Spaghetti code is frightening, but it is something that we all have hanging out there on the Internet that our 14 year old self would be amazed by. Spaghetti code is technically known as legacy code. I struggled with refactoring a larger application I did into a MVC architecture. It was about half of a million lines of PHP code. Refactoring it was an uphill battle and was well worth it. Wanting to call it quits was tempting and now I can share with you pitfalls and strategies to use when evaluating your next project. I’ll go through the steps and thought process I had when it came to refactoring my PHP application.
Step 1: Accept that your PHP code is legacy and determine your objectives
Your code is legacy. Period. The things that you are implementing today will be considered legacy by the time you are done reading this article. The fact that you are reading a blog post about refactoring your legacy code means that it is legacy.
The hardest thing for me was to accept that my project was coded poorly compared to the new software techniques I learned. Sure it had some newer features for the customer but the code base was struggling heavily. The customer was starting to have recurring problems with the application and I had no good way to test it or troubleshoot it.
I really wanted to nuke this thing from orbit and just start over. I’d fantasize about starting from a clean slate and not having any issues any more. Phrases like: Test Driven Development, 100% code coverage, modular design, semantic versioning, continuous integration, etc. all rolled through my head. Then I saw Paul M. Jones give a talk at Midwest PHP 2014.
When you get excited about nuking code from orbit – you need to take a step back and evaluate the technical debt you currently have.
I found out that nuking my code from orbit (or anyone’s code) is not the answer. It only took me a conference and a talk by @pmjones to convince me otherwise – nevertheless, I chose to refactor the code base in incremental steps to help repay my technical debt. Acceptance set in.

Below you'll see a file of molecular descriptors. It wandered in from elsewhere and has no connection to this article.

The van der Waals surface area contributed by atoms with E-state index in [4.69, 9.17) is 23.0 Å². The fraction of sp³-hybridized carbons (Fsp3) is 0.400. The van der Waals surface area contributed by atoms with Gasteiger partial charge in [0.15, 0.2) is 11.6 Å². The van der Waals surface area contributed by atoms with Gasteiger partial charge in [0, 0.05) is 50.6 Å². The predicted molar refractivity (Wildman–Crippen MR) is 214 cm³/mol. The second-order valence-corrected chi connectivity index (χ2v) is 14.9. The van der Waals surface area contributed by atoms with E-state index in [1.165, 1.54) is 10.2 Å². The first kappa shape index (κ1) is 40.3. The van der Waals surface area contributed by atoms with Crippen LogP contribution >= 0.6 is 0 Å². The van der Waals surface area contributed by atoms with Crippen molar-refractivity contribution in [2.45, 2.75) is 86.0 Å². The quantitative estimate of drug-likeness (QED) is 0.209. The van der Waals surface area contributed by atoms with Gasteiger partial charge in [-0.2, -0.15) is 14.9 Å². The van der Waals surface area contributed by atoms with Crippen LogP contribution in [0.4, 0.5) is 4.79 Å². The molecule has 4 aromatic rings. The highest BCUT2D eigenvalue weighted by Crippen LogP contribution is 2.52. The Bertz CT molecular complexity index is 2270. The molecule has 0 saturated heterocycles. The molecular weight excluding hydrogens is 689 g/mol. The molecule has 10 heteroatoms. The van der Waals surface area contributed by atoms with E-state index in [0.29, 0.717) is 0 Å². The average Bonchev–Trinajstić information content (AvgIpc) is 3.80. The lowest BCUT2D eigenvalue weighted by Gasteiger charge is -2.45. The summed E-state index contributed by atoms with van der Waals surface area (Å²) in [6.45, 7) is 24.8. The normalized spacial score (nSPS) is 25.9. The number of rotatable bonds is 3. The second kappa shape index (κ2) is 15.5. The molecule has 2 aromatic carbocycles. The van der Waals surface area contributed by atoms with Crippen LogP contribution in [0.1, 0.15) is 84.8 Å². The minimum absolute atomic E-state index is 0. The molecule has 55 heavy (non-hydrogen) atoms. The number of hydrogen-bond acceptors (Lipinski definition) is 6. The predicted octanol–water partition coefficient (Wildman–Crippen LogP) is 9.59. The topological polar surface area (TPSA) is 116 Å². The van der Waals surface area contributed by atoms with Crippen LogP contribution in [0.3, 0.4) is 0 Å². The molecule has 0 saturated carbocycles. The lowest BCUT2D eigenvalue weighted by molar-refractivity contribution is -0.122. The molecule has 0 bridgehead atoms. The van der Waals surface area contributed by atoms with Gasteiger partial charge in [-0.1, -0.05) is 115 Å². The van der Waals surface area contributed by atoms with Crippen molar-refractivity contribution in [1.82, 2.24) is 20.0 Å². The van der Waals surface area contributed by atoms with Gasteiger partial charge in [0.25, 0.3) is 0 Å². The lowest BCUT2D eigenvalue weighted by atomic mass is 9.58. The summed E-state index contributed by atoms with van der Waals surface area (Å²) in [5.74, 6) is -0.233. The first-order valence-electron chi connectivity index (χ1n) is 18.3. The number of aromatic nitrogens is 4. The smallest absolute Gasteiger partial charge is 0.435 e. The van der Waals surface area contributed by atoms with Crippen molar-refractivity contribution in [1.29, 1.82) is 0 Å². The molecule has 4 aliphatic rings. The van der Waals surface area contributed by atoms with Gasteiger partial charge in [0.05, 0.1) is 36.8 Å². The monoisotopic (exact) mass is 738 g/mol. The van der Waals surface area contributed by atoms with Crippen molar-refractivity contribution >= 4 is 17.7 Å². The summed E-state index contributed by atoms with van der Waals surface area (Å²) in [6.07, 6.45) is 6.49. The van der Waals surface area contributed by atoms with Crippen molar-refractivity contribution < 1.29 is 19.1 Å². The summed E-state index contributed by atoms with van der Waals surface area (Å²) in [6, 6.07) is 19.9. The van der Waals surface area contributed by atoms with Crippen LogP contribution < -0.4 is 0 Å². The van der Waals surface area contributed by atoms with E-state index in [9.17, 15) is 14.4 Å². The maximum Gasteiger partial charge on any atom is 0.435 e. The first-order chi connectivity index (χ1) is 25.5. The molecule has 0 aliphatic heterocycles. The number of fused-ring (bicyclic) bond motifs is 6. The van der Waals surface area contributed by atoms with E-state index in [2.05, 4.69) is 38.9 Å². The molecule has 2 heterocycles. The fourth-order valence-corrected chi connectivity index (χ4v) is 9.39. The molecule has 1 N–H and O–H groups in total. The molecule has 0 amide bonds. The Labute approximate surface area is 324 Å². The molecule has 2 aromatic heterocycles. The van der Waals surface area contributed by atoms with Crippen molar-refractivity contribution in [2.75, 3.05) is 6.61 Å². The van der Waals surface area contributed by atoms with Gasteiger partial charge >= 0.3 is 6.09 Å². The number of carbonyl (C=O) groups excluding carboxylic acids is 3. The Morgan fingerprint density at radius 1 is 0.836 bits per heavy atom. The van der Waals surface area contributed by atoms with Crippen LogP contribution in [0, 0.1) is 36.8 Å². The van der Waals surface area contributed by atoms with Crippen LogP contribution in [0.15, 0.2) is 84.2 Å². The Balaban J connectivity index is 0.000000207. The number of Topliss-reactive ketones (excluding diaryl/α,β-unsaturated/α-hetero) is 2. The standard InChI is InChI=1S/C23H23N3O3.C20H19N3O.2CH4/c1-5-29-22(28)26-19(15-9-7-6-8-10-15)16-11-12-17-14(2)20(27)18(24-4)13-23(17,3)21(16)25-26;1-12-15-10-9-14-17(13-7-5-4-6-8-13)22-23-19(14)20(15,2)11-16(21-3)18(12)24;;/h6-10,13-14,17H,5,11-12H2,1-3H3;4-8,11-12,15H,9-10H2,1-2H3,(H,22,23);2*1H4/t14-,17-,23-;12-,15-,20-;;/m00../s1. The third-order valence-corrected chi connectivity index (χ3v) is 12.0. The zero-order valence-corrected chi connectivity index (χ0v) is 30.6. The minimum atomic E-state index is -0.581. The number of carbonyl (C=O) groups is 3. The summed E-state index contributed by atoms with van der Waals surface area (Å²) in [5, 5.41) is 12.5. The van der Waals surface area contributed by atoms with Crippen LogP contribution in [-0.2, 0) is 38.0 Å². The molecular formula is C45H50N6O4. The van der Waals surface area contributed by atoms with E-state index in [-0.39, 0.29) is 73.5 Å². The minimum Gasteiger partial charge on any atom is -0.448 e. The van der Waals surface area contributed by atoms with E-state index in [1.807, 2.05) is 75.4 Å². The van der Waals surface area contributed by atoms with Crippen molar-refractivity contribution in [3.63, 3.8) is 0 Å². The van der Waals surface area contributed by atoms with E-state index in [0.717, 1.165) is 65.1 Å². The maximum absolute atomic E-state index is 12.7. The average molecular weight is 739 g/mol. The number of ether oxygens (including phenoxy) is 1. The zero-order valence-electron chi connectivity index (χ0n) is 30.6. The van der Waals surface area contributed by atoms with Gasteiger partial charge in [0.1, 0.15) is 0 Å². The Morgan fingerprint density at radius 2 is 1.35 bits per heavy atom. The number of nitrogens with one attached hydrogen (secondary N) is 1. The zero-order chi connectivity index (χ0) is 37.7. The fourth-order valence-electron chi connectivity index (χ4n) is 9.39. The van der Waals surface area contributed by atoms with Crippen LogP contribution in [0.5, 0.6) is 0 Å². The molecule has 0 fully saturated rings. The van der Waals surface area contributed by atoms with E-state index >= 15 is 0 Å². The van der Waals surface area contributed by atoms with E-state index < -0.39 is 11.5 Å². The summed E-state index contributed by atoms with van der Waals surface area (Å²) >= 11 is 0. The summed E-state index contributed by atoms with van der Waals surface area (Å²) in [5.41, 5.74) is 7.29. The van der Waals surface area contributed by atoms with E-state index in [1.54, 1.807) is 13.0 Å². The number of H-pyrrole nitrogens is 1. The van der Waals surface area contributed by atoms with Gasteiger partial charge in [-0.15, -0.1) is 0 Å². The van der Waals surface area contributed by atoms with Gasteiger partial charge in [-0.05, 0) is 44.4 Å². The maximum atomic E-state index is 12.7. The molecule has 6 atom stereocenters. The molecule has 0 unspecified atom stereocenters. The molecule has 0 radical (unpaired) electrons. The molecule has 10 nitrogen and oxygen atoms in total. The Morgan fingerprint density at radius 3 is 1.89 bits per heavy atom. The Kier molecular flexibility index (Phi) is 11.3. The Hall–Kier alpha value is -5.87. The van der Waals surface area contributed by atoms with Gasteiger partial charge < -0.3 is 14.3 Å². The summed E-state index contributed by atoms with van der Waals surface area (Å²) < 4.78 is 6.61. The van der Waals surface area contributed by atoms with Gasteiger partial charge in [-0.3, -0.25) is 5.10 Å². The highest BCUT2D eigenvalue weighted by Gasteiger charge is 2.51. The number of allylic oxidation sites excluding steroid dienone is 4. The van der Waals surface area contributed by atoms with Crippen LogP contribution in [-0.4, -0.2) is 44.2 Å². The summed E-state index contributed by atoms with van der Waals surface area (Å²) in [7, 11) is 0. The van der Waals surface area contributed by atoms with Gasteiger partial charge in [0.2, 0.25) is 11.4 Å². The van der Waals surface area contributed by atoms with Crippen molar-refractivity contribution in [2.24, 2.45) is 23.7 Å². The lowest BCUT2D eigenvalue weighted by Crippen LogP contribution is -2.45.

You can probably identify tons of things wrong with the application at hand. For me it was the continuous bug I was encountering with keeping track of employee time. This was the biggest thorn. The next low-hanging fruit for me was moving things out of the bloated functions.php file and into actual classes that could be auto-loaded.
Step 2: Take out the low-hanging fruit (technical debt)
Having the low hanging fruit gives you a quick win that is needed for repaying your technical debt. If you go through refactoring your entire PHP code base without accomplishing something for weeks – you will be less likely to do it and stick with the regiment.
Also, the most important thing that Paul mentions while identifying and starting to make incremental changes is to “Keep your application running”. You cannot afford downtime on this application. If it means spinning off a module and having a custom router control the application flow then that is what you need to do to take out the low hanging fruit.
Step 3: Develop, test, and reduce risks
Now that you are removing all of the includes and requires from your legacy application you feel a bit better right? Good! Now you can start focusing on developing those features that your customer needed yesterday. Don’t fall into the mistake of underestimating the time like I did!
I fell into a trap where I wanted to get features done for the customer and get on to the next paying job. This trap skips testing and analysing future project risks while introducing bugs into the existing software.
Bugs erode trust.
Now that you know the proper way to code you must stick with the regiment. You must continually improve and have that time allocated for on your projects otherwise you will erode the trust that you need as a developer.
Step 4: Plan the next release
Rinse, rather, repeat. Since you are done implementing your new code along with some reduction in technical debt – plan your next release. I listen to what the customer is saying and try to balance that with any goals I may have with the project. Maybe the next iteration I will finally spend 10% of budgeted time towards writing regression tests since there have been some backwards compatibility issues.